The Power of Daily Yoga Practices: Unfurl Your Mat Before You Lose It

Daily Yoga Practice

Greetings, my lovely Yogis, Yoginis, and Yoga teachers. I’m George Watts, a BWY yoga teacher and creator of the online Yoga Genie Lesson Planner.

Today, I’d like to share my sticky note, doodle art and blog post called “The Longer Your Wait To Get On Your Yoga Mat, The Harder It Gets To Unfurl It“.

If you’re a fellow yoga teacher, you can use this post as inspiration on how to inspire your students to unfurl their yoga mats daily.

Daily Yoga Practice Doodle Art

Unfurl Your Yoga Mat Daily

Yoga has been practised for thousands of years, but only recently have scientists begun to study its effects on the body and mind. Research has shown that daily yoga practice has numerous benefits for physical, mental, and emotional health.

The longer you wait to get on your yoga mat the harder it gets to unfurl it.

To help my yoga students get on their yoga mats daily, I have a printout of my doodle art (see above) next to the “Sign In Sheet”, and I also have a printout of these 10 scientific benefits of daily yoga practice.

10 Proven Scientific Benefits Of A Daily Yoga Practice

Here are some of the proven scientific benefits of daily yoga practice:

  1. Reduces stress: One of the most well-known benefits of yoga is its ability to reduce stress. Studies have shown that regular yoga practice can lower cortisol levels (the stress hormone) and reduce anxiety.
  2. Improves flexibility: Yoga postures, or asanas, help to improve flexibility by stretching and lengthening the muscles. Regular practice can help to increase the range of motion and prevent injury.
  3. Strengthens muscles: Yoga is also a strength-building exercise. Holding postures and flowing through sequences can help to build muscle strength and endurance.
  4. Improves balance: Many yoga postures require balance, which helps to improve proprioception (awareness of body position) and reduce the risk of falls.
  5. Enhances cardiovascular health: Some styles of yoga, such as vinyasa or power yoga, can be quite aerobic and can improve cardiovascular health.
  6. Lowers blood pressure: Regular yoga practice has been shown to lower blood pressure in people with hypertension.
  7. Boosts immune system: Certain yoga postures, such as inversions, can help to boost the immune system by increasing lymphatic flow.
  8. Improves sleep: Yoga has been shown to improve sleep quality and reduce the time it takes to fall asleep.
  9. Reduces chronic pain: Yoga can be an effective complementary therapy for chronic pain conditions such as back pain, osteoarthritis, and fibromyalgia.
  10. Enhances mental health: Yoga has been shown to reduce symptoms of depression and anxiety and improve overall mood and well-being.

These are just a few of the many benefits of a daily yoga practice. Whether you practice for physical fitness, stress relief, or spiritual growth, yoga can have a positive impact on your life.

Next up is another printout I have next to the sign-up form.

For Even Better Results, Practice Twice A Day

I also have a printout in very large, bold font next to the sign-in form that says:

“For best results, practice yoga daily. For even better results, practice yoga twice a day.”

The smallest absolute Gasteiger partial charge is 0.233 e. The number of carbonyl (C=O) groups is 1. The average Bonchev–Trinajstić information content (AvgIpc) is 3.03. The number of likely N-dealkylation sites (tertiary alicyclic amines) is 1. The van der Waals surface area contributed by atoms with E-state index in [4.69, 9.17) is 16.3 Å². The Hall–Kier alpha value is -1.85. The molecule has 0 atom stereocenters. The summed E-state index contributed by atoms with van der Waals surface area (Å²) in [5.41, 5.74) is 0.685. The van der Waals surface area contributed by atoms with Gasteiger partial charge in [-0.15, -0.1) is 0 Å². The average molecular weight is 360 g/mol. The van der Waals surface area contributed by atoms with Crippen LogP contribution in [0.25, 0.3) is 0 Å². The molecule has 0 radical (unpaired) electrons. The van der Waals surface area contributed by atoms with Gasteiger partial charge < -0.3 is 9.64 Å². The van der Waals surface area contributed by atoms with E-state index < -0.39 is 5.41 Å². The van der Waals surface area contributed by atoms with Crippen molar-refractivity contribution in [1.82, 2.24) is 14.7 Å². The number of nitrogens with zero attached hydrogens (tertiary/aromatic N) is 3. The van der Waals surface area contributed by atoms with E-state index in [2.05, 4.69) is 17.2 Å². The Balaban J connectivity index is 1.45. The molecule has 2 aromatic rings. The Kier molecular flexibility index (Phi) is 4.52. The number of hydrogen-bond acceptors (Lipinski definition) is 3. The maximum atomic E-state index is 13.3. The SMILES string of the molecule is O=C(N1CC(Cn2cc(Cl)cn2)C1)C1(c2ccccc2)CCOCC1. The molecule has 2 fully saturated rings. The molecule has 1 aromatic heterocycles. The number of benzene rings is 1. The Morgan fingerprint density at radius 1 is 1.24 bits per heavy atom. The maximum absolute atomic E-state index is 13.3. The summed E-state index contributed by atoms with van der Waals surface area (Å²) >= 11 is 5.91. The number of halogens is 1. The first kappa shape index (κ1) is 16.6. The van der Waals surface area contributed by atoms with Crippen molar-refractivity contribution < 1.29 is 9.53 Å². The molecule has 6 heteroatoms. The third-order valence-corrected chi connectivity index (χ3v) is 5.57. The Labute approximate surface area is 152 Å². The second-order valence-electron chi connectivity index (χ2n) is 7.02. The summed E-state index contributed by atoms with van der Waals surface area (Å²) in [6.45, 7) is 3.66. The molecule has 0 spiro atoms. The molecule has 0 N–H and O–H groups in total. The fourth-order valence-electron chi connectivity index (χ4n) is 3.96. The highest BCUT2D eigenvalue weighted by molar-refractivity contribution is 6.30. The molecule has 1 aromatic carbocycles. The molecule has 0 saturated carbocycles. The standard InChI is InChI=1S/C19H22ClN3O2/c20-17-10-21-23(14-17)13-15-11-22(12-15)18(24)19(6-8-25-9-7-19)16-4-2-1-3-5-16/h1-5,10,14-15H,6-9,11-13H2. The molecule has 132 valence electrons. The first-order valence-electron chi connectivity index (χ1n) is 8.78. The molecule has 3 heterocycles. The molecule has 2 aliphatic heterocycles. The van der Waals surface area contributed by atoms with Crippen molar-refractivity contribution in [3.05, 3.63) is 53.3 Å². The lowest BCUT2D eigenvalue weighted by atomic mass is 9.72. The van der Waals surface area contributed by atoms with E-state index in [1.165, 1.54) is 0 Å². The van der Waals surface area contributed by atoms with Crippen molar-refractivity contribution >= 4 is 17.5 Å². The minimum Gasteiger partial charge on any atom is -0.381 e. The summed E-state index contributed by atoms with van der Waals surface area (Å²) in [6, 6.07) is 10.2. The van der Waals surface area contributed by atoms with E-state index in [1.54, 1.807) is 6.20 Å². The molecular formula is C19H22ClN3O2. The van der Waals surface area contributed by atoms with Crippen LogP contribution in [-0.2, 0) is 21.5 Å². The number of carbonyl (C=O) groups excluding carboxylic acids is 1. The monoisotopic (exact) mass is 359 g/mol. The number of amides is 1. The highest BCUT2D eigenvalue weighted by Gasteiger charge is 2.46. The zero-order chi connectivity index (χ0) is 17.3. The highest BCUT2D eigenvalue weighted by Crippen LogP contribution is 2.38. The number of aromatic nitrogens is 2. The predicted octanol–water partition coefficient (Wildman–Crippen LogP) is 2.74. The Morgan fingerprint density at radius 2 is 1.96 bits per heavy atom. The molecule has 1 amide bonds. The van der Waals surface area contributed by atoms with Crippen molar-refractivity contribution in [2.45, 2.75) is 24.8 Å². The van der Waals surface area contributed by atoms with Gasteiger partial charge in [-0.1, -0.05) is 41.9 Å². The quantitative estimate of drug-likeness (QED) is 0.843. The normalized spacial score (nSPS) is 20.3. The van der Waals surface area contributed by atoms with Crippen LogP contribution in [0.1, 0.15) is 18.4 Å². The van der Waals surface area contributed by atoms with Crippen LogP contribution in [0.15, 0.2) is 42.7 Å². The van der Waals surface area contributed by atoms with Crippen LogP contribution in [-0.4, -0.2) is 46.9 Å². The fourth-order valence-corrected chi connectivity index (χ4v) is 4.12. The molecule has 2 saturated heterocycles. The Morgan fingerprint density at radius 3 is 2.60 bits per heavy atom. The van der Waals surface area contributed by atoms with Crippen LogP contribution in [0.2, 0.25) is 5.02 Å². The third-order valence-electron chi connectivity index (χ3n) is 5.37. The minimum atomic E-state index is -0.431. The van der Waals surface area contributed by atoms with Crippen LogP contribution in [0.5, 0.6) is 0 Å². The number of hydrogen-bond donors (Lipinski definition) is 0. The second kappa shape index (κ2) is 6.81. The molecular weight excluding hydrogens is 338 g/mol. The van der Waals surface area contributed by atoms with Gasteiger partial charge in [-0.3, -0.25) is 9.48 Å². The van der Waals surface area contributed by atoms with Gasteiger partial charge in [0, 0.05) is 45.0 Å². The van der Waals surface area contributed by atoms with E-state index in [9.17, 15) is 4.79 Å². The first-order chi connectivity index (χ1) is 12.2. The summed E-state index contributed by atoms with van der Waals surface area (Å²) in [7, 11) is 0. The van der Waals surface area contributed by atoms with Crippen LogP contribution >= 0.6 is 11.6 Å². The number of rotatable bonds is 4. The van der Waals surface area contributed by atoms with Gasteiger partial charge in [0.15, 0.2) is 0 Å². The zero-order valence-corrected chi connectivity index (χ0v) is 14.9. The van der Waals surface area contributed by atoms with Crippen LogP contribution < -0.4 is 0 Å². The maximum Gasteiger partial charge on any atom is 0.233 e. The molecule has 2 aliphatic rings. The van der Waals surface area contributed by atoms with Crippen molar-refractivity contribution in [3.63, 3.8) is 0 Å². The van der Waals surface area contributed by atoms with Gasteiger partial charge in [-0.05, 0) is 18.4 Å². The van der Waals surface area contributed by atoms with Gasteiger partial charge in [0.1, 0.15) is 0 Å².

I’ve included it below for you. You can right-click on the image to download it.

Daily Yoga Quote Printout

This quote is often attributed to Pattabhi Jois, the founder of Ashtanga Yoga. The idea behind the quote is that consistent practice is key to achieving the benefits of yoga and that the more often you practice, the greater the benefits you will experience.

The daily practices don’t just need to be 90-minute long, epic, sweaty, Ashtanga Yoga marathons. Daily practices can also be 5 minutes or less!

In fact, these days, most of my practices are short, 1 to 10-minute-long practices. I usually fit them in several times a day during my workday (which usually involves writing blog posts and drawing doodle art).

Every 25 minutes an alarm goes off that alerts me that it’s “unfurl my mat” time.

Without the alarm, I forgot, and so will you.

Either use your phone or buy a little alarm that sits on your desk.

In fact, my alarm is so important to me, I’m gonna doodle it for you: 

Daily Yoga Timer

I highly, highly recommend you get yourself a timer like the one I used called “Polamd”, rather than use your phone because it has a million and one distractions.

If you use your phone as a timer, you will almost certainly pick up your phone after the beep goes off and get “distracted” by social media, the news, or that funny cat video.

How do I know your life so very, very well?

I don’t.

That’s what I do. It’s what everybody does.

Why do we do it if it’s so bad for us? Well, your smartphone is designed by a thousand and one very smart folks with one goal in mind…to get you addicted to it.  So, get your Yogic hands on a “Polamd” timer (or any other similar timer will do).

Next up, is a 5-minute Yoga practice you can do that you’ll learn to love: surrender in Savasana.

5-Minute Daily Yoga Practice: Surrender In Savasana

Savasana

Savasana

Savasana, also known as Corpse Pose, is a crucial aspect of any yoga practice.

Before any other Maslow need can be met, one must first attain a state of complete relaxation and release. Savasana offers a time for the mind and body to rest, let go of tension and stress, and rejuvenate.

Without this restful state, the body and mind cannot function at their optimal level.

Maslow’s Hierarchy of Needs states that physiological needs such as food, water, and air must be met before any other needs can be addressed. I believe that Savasana should be added to this list, as it is the foundation upon which all other needs can be fulfilled.

When the body is relaxed, the breath is steady, and the mind is clear, we can then move on to address our other needs, such as safety, love and belonging, esteem, and self-actualization. But without this first need for rest and relaxation, the other needs cannot be fully met.